Once I had watched 20 minutes of Heroes with Dash, 20 minutes of Chitty Chitty Bang Bang with Katie, and 20 minutes of The Moomins with Jack, the children all trailed off to bed. Nick came in and we agreed to watch Bones – though watch is something of a euphemism in my case. Unless we are watching something very gripping, I tend to fall asleep in the first five minutes and wake up just in time for the denouement. Nick then briefly explains who killed whom and why, and we go upstairs to bed. My tendency to fall asleep whenever I am warm, relaxed and reasonably comfortable is a source of friction between Katie and I. She disapproves and, sadly, she is not alone. I recall in the run-up to my wedding, hugely jet-lagged, being driven somewhere by my father, who was horrified that I kept falling asleep and was quite ruthless about waking me up each time I drifted off. More recently, when one of my sisters came to stay with us in London, if she called out ‘goodnight’ on her way to bed and I, comatose with my head on Nick’s shoulder, didn’t respond, she would yell ‘goodnight’ louder and louder until I, startled awake, said ‘goodnight’ back. It is as if falling asleep anywhere other than bed is somehow morally reprehensible.

I have an aversion to people unexpectedly touching my face and especially my mouth (years of children with less-than-scrupulous hand-washing habits have no doubt made me paranoid) and, because it gets such a spectacular negative reaction, Katie will often choose this method to wake me up. So tonight, having fallen asleep five minutes into the episode of Bones as usual, when I felt something tickling my lips, my first thought was that Katie had sneaked back downstairs. But no, too wet, too hairy … Sherlock, who had been lying quietly in his dog-bed when I lay down, had seized the opportunity presented by an unguarded mummy on the sofa and was attempting to French-kiss me. Disgusting!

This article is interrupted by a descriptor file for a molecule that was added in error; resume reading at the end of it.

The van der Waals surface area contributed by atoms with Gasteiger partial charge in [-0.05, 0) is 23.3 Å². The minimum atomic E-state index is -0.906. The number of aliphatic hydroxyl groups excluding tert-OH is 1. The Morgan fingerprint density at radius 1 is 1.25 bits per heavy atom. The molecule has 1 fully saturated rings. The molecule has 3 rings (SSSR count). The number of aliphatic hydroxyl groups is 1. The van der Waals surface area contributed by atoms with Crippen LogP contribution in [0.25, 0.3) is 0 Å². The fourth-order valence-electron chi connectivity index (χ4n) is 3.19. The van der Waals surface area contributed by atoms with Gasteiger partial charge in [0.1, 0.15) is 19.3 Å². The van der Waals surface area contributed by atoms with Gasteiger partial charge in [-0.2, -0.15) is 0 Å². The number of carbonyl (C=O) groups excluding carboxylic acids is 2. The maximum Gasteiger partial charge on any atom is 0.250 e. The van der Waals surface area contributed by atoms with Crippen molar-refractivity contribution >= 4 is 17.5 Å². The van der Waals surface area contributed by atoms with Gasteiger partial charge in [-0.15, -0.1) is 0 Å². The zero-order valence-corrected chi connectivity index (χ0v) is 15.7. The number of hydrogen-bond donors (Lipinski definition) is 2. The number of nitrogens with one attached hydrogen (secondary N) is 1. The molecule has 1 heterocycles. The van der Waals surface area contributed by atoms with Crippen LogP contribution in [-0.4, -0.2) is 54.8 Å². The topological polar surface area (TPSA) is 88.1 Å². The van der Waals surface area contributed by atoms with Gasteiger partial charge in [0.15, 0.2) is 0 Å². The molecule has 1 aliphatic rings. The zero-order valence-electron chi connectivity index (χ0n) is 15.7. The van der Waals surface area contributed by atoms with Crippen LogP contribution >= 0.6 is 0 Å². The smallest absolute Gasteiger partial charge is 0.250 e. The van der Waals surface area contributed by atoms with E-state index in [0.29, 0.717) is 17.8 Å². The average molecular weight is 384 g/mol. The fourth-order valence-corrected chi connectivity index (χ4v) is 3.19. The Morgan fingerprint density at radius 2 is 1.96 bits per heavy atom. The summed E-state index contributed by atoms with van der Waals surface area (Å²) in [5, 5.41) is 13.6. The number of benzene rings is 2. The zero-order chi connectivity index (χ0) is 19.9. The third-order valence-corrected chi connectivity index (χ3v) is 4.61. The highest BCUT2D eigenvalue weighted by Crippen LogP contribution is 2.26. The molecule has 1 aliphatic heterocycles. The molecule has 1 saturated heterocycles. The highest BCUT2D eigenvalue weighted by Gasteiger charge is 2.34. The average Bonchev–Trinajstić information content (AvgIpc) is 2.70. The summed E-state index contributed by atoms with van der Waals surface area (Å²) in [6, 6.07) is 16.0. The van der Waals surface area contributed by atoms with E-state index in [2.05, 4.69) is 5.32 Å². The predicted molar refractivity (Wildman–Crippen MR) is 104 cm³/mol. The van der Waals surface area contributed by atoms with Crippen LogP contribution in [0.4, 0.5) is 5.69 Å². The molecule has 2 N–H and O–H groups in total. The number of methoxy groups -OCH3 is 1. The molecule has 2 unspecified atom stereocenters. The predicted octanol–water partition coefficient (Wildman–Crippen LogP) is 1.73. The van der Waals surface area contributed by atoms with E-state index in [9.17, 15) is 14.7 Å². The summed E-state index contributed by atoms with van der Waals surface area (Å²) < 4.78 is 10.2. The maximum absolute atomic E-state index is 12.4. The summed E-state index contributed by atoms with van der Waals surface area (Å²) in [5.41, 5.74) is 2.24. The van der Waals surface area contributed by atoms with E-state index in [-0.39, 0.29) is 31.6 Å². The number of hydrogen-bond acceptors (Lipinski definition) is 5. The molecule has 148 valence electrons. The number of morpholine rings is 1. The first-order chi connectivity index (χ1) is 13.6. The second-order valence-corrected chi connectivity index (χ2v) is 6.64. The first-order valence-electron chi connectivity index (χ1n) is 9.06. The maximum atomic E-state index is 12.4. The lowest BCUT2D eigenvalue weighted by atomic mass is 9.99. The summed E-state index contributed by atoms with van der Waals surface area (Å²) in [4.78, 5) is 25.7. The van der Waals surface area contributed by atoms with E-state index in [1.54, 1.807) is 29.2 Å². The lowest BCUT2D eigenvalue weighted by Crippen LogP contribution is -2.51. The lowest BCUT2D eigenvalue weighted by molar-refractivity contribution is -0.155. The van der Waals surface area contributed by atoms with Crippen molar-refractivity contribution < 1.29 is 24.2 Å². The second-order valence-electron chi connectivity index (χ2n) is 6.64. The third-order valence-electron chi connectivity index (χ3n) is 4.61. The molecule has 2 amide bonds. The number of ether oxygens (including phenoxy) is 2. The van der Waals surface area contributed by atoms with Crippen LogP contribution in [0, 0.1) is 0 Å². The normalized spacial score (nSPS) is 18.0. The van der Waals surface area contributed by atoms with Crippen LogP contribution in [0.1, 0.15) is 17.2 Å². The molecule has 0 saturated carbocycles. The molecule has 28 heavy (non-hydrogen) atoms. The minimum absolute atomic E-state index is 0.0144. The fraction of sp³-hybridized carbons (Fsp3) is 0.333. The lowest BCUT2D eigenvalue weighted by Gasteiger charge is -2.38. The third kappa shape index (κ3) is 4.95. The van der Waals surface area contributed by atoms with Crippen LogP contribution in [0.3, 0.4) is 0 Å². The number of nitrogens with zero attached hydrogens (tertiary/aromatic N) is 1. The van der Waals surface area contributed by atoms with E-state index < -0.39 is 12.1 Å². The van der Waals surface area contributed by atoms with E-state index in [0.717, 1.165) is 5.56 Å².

Looking back, my worst falling asleep experience¬†was in the first week of a new job. We were running a big learning event up north somewhere. It had been a long day of training and I hadn’t slept well the night before because my room was a small smelly single beside the hotel’s noisy air-conditioning plant. My new boss, when he discovered that we would be on the same train back to London, decided that we could have the post-conference wash-up AND my orientation meeting on the train. He was a lovely man – one of the nicest people I have ever worked for – but even his best friend would admit that he could be a bit soporific. So there I was, knackered, being gently rocked in the warm, comfortable first class carriage … Next thing I remember was him saying, with uncharacteristic sharpness, “Am I boring you?”. I had fallen asleep just as he was outlining my objectives for the next six months!

Later I found out that the team responsible for booking venues and rooms always gave the training team the crappiest rooms. I, and others, took them to task on this many times, but their leader (a woman with the rather apt email address of DramaPalmer@…) was a law unto herself. I only once got a nice room. We were training in Canary Wharf in September 2001, about a week after 9/11. The trains were all crazy and I arrived on the first day with just enough time to dump my bag at reception and get into the training room for the first plenary. It was about 7 by the time I finally got a chance to get my bag and go up to my room. I opened the door and there it was – the whole of London spread out before me. I had been given the penthouse suite. In the immediate aftermath of 9/11, it was widely rumoured that Canary Wharf would be the next target, and no one else had been prepared to sleep on the upper floors!